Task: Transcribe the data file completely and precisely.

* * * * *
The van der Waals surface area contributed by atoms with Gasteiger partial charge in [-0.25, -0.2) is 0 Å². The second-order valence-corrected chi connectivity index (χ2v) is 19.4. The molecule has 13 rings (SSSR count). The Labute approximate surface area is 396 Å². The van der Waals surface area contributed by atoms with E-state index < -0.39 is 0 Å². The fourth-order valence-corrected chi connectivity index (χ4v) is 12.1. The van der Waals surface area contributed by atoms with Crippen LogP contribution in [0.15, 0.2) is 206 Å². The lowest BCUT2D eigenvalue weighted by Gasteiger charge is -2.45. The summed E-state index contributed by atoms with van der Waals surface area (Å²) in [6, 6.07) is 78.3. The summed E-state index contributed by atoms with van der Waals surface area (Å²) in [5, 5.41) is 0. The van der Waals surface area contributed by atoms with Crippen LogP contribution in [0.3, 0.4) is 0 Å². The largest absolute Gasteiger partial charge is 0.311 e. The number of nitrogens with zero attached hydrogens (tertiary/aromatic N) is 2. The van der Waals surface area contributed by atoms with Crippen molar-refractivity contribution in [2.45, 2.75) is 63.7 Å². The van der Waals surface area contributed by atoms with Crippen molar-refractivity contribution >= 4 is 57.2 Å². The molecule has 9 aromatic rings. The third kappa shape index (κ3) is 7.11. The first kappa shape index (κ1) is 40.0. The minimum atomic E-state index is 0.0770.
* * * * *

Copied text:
The van der Waals surface area contributed by atoms with Gasteiger partial charge in [-0.25, -0.2) is 0 Å². The second-order valence-corrected chi connectivity index (χ2v) is 19.4. The molecule has 13 rings (SSSR count). The Labute approximate surface area is 396 Å². The van der Waals surface area contributed by atoms with E-state index < -0.39 is 0 Å². The fourth-order valence-corrected chi connectivity index (χ4v) is 12.1. The van der Waals surface area contributed by atoms with Crippen LogP contribution in [0.15, 0.2) is 206 Å². The lowest BCUT2D eigenvalue weighted by Gasteiger charge is -2.45. The summed E-state index contributed by atoms with van der Waals surface area (Å²) in [6, 6.07) is 78.3. The summed E-state index contributed by atoms with van der Waals surface area (Å²) in [5, 5.41) is 0. The van der Waals surface area contributed by atoms with Crippen LogP contribution in [0.3, 0.4) is 0 Å². The largest absolute Gasteiger partial charge is 0.311 e. The number of nitrogens with zero attached hydrogens (tertiary/aromatic N) is 2. The van der Waals surface area contributed by atoms with Crippen molar-refractivity contribution in [2.45, 2.75) is 63.7 Å². The van der Waals surface area contributed by atoms with Crippen molar-refractivity contribution >= 4 is 57.2 Å². The molecule has 9 aromatic rings. The third kappa shape index (κ3) is 7.11. The first kappa shape index (κ1) is 40.0. The minimum atomic E-state index is 0.0770.